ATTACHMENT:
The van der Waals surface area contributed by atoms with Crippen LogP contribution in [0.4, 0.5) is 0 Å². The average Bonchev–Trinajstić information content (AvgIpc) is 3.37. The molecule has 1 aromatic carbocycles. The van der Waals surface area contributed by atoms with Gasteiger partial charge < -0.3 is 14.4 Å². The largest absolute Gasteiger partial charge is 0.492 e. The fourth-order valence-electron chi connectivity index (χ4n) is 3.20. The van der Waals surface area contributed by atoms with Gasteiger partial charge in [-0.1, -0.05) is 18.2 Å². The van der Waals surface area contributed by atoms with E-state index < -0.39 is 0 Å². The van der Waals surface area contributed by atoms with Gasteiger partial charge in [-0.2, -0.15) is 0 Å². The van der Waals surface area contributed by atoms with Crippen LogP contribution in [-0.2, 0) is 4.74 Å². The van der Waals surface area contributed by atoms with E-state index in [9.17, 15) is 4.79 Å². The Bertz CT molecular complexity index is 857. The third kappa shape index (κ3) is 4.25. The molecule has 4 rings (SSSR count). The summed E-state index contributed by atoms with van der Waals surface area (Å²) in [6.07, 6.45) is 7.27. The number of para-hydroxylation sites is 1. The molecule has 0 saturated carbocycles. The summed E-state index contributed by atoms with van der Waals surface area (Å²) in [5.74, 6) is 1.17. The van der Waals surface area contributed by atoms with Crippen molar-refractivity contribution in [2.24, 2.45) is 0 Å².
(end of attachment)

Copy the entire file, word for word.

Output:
The van der Waals surface area contributed by atoms with Crippen LogP contribution in [0.4, 0.5) is 0 Å². The average Bonchev–Trinajstić information content (AvgIpc) is 3.37. The molecule has 1 aromatic carbocycles. The van der Waals surface area contributed by atoms with Gasteiger partial charge < -0.3 is 14.4 Å². The largest absolute Gasteiger partial charge is 0.492 e. The fourth-order valence-electron chi connectivity index (χ4n) is 3.20. The van der Waals surface area contributed by atoms with Gasteiger partial charge in [-0.1, -0.05) is 18.2 Å². The van der Waals surface area contributed by atoms with E-state index < -0.39 is 0 Å². The van der Waals surface area contributed by atoms with Gasteiger partial charge in [-0.2, -0.15) is 0 Å². The van der Waals surface area contributed by atoms with Crippen LogP contribution in [-0.2, 0) is 4.74 Å². The van der Waals surface area contributed by atoms with E-state index in [9.17, 15) is 4.79 Å². The Bertz CT molecular complexity index is 857. The third kappa shape index (κ3) is 4.25. The molecule has 4 rings (SSSR count). The summed E-state index contributed by atoms with van der Waals surface area (Å²) in [6.07, 6.45) is 7.27. The number of para-hydroxylation sites is 1. The molecule has 0 saturated carbocycles. The summed E-state index contributed by atoms with van der Waals surface area (Å²) in [5.74, 6) is 1.17. The van der Waals surface area contributed by atoms with Crippen molar-refractivity contribution in [2.24, 2.45) is 0 Å².